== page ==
New shorebirds in the HBW and BirdLife Illustrated Checklist

sobrecoberta-Checklist-arbre-03.aiWith the publishing of HBW and BirdLife International Illustrated Checklist of the Birds of the World. Volume 1 (Non-passerines) some interesting changes have been made in taxonomy of Charadriiformes, adopting a scoring system developed by Tobias et al. (2010). Despite genetic studies didn’t support relevant subspecies to be elevated to species level (e.g. Rheindt FE et al. 2011; Barth JMI et al. 2013), the new scoring system recognises four new shorebird species.

New Zealand Plover Charadrius obscurus has been split into Northern Red-breasted Plover Charadrius aquilonius and Southern Red-breasted Plover Charadrius obscurus. Both species are monotypic.

Southern and Northern populations of New Zealand Dottere

Southern and northern populations of New Zealand Plover (Dottere) have been treated as independent units. Courtesy of Wikimedia and licensed under the Creative Commons Attribution-Share Alike 3.0 Unported license.

Three-banded Plover Charadrius tricollaris has been split into African Three-banded Plover Charadrius tricollaris and Madagascar Three-banded Plover Charadrius bifrontatus. Both species are monotypic.

Kentish Plover Charadrius alexandrinus has been split into Kentish Plover Charadrius alexandrinus and White-faced Plover Charadrius dealbatus. Kentish Plover still remains polytypic, while White-faced Plover is monotypic.

The White-faced Plover Charadrius delbatus is an annual visitor to Lampakbia, Thailand. © Peter Ericsson

The White-faced Plover Charadrius (alexandrinus) delbatus is an annual visitor to Lampakbia, Thailand. © Peter Ericsson

Masked Lapwing Vanellus miles has been split into Masked Lapwing Vanellus miles and Black-shouldered Lapwing Vanellus novaehollandiae. Both species are monotypic.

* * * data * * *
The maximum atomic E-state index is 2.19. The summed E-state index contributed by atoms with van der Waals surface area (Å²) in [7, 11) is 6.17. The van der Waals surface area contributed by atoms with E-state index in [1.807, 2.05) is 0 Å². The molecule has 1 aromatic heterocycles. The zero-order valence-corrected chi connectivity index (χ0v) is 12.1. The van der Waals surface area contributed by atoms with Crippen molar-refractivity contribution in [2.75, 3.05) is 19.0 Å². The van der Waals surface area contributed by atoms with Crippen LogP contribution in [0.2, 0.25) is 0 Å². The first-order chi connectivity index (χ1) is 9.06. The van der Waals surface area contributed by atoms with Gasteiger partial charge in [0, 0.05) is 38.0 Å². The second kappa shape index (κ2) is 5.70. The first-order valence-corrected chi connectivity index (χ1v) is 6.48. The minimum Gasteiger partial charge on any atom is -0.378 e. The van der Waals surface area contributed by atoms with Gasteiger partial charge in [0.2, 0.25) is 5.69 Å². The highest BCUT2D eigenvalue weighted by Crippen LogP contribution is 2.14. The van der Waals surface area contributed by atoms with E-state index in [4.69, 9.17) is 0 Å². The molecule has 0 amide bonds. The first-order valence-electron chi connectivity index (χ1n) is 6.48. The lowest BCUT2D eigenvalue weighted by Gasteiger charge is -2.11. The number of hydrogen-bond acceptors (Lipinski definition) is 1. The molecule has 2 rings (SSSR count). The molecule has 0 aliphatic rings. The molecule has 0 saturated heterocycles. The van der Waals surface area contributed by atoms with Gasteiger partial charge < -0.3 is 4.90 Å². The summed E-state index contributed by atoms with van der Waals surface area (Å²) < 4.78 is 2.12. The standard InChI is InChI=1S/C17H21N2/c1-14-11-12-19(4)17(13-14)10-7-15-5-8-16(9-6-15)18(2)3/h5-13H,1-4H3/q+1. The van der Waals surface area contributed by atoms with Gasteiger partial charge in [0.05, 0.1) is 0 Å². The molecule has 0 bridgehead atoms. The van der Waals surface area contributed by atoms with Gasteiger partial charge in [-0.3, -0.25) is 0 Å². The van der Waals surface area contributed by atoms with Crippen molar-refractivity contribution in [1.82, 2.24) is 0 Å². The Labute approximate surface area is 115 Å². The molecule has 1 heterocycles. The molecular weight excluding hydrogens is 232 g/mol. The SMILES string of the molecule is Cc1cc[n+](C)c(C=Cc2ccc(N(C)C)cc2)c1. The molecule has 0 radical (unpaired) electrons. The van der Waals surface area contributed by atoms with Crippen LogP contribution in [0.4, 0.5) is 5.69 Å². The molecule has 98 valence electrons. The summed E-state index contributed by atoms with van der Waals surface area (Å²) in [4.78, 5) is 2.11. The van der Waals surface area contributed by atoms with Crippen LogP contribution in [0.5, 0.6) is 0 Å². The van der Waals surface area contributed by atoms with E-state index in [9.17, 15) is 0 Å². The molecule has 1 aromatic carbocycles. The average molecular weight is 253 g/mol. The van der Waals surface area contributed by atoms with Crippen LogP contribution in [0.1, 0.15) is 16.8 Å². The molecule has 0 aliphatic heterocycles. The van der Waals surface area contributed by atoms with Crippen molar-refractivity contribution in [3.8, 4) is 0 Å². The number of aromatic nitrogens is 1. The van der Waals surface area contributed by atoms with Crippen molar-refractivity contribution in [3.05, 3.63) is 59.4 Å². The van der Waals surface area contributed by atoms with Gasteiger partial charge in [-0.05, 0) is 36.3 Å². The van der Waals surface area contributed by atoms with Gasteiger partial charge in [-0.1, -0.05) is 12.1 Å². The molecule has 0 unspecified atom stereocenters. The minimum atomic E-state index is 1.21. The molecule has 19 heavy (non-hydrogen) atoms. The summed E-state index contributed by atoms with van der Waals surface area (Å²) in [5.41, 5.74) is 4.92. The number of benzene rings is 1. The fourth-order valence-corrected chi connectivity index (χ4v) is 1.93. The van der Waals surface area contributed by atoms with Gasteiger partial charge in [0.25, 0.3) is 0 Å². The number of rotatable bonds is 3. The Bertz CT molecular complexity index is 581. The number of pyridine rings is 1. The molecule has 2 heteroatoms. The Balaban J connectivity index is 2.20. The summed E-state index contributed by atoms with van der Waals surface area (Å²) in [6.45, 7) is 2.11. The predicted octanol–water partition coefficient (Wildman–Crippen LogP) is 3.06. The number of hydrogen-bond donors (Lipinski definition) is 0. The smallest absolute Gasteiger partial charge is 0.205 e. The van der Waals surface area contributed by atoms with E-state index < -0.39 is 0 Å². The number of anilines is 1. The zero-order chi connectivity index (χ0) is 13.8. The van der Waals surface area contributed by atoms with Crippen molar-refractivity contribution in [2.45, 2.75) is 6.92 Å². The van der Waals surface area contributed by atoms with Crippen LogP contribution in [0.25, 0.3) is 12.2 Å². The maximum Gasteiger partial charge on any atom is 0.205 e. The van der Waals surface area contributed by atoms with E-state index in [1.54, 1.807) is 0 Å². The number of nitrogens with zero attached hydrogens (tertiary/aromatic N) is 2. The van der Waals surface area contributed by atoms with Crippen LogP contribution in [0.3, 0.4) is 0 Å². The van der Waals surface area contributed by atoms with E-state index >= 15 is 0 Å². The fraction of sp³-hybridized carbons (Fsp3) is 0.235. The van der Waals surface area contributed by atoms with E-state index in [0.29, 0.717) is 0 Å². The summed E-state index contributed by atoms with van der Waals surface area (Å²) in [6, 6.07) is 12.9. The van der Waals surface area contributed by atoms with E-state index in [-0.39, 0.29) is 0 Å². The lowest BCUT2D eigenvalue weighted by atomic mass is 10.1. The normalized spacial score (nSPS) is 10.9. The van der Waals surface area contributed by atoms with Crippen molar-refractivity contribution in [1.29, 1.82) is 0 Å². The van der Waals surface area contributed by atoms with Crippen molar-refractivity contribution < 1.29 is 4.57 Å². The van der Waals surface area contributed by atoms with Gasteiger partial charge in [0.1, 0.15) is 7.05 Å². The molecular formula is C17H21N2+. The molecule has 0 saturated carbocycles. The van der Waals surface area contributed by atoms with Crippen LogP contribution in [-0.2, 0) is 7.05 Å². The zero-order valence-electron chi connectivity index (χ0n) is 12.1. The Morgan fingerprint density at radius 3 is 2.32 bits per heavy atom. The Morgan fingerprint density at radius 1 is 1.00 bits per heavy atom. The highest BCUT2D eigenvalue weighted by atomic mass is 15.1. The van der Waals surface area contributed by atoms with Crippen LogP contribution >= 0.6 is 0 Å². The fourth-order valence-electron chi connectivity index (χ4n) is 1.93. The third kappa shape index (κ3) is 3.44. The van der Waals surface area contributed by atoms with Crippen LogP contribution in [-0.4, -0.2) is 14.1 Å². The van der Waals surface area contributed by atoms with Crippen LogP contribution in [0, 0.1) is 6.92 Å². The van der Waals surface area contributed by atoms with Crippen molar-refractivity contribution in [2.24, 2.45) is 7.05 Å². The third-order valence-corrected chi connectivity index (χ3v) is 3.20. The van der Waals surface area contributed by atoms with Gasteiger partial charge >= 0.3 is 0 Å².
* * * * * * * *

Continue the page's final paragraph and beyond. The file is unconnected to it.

There might be some more splits (like Whimbrel, Willet, Red Knot or Dunlin) in the future based on this scoring system. From the handbook point of view, the IOC checklist is still the official taxonomic reference. Since the colour plates are focusing on subspecies level, including most of the the above listed (sub)species.

Thanks for Peter Ericsson (Thailand) for providing his photo for this post.

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One response to “New shorebirds in the HBW and BirdLife Illustrated Checklist

  1. Hi Gyorgy,

    I was drawn here after a post you left on the Bucksbirders yahoo group. I too have purchased the Illustrated Checklist, and see some changes which are hard to justify on genetic grounds alone.

    I actually like the idea of using multiple characteristics (genetic, sonogram, behaviour, distinguishable visual differences etc) as a way of providing some sense of difference between “taxa”.

    To me, the problem with using genetic difference / similarity is that I have seen reports of species being split into new species because they are x percent different in genetic make-up, whilst other species could be left unsplit because they are only x percent different in genetic make-up. There could be a consistency problem (and no, don’t ask me to quote examples!).

    Furthermore, since human beings and gorillas are widely quotes as sharing 95% of DNA, we are talking small change in the amount of difference between any two living creatures. Without doubt, genetic studies are useful as part of the picture, and may mature to become the key component in identification, but I suspect that may take some time.

    Jon Edwards

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